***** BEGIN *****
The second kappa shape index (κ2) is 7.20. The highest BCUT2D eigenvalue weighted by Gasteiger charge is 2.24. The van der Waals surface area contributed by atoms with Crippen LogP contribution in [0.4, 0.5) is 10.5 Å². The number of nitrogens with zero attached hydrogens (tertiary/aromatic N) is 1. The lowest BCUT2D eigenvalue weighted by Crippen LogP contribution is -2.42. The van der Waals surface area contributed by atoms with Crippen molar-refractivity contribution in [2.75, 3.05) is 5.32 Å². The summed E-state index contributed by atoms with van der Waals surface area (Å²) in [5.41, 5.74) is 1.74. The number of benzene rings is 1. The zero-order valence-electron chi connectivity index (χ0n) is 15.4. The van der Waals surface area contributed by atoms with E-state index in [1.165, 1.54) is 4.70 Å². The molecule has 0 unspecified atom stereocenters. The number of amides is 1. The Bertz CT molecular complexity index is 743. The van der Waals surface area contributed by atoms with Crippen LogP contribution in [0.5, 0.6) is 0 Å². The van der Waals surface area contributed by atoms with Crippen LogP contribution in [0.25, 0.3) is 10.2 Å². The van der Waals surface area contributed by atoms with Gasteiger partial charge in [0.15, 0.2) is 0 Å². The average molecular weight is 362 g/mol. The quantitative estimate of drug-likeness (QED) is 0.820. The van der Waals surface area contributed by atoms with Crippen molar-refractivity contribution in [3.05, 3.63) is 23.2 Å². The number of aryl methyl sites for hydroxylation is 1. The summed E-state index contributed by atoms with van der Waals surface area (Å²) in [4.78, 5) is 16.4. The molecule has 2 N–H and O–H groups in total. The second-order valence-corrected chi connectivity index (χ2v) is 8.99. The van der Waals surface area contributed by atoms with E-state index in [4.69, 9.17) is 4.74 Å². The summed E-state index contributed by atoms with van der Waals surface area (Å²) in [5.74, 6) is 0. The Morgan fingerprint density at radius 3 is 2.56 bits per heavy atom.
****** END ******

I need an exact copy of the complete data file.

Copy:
The second kappa shape index (κ2) is 7.20. The highest BCUT2D eigenvalue weighted by Gasteiger charge is 2.24. The van der Waals surface area contributed by atoms with Crippen LogP contribution in [0.4, 0.5) is 10.5 Å². The number of nitrogens with zero attached hydrogens (tertiary/aromatic N) is 1. The lowest BCUT2D eigenvalue weighted by Crippen LogP contribution is -2.42. The van der Waals surface area contributed by atoms with Crippen molar-refractivity contribution in [2.75, 3.05) is 5.32 Å². The summed E-state index contributed by atoms with van der Waals surface area (Å²) in [5.41, 5.74) is 1.74. The number of benzene rings is 1. The zero-order valence-electron chi connectivity index (χ0n) is 15.4. The van der Waals surface area contributed by atoms with E-state index in [1.165, 1.54) is 4.70 Å². The molecule has 0 unspecified atom stereocenters. The number of amides is 1. The Bertz CT molecular complexity index is 743. The van der Waals surface area contributed by atoms with Crippen LogP contribution in [0.5, 0.6) is 0 Å². The van der Waals surface area contributed by atoms with Crippen LogP contribution in [0.25, 0.3) is 10.2 Å². The van der Waals surface area contributed by atoms with Gasteiger partial charge in [0.15, 0.2) is 0 Å². The average molecular weight is 362 g/mol. The quantitative estimate of drug-likeness (QED) is 0.820. The van der Waals surface area contributed by atoms with Crippen molar-refractivity contribution in [3.05, 3.63) is 23.2 Å². The number of aryl methyl sites for hydroxylation is 1. The summed E-state index contributed by atoms with van der Waals surface area (Å²) in [4.78, 5) is 16.4. The molecule has 2 N–H and O–H groups in total. The second-order valence-corrected chi connectivity index (χ2v) is 8.99. The van der Waals surface area contributed by atoms with E-state index in [4.69, 9.17) is 4.74 Å². The summed E-state index contributed by atoms with van der Waals surface area (Å²) in [5.74, 6) is 0. The Morgan fingerprint density at radius 3 is 2.56 bits per heavy atom.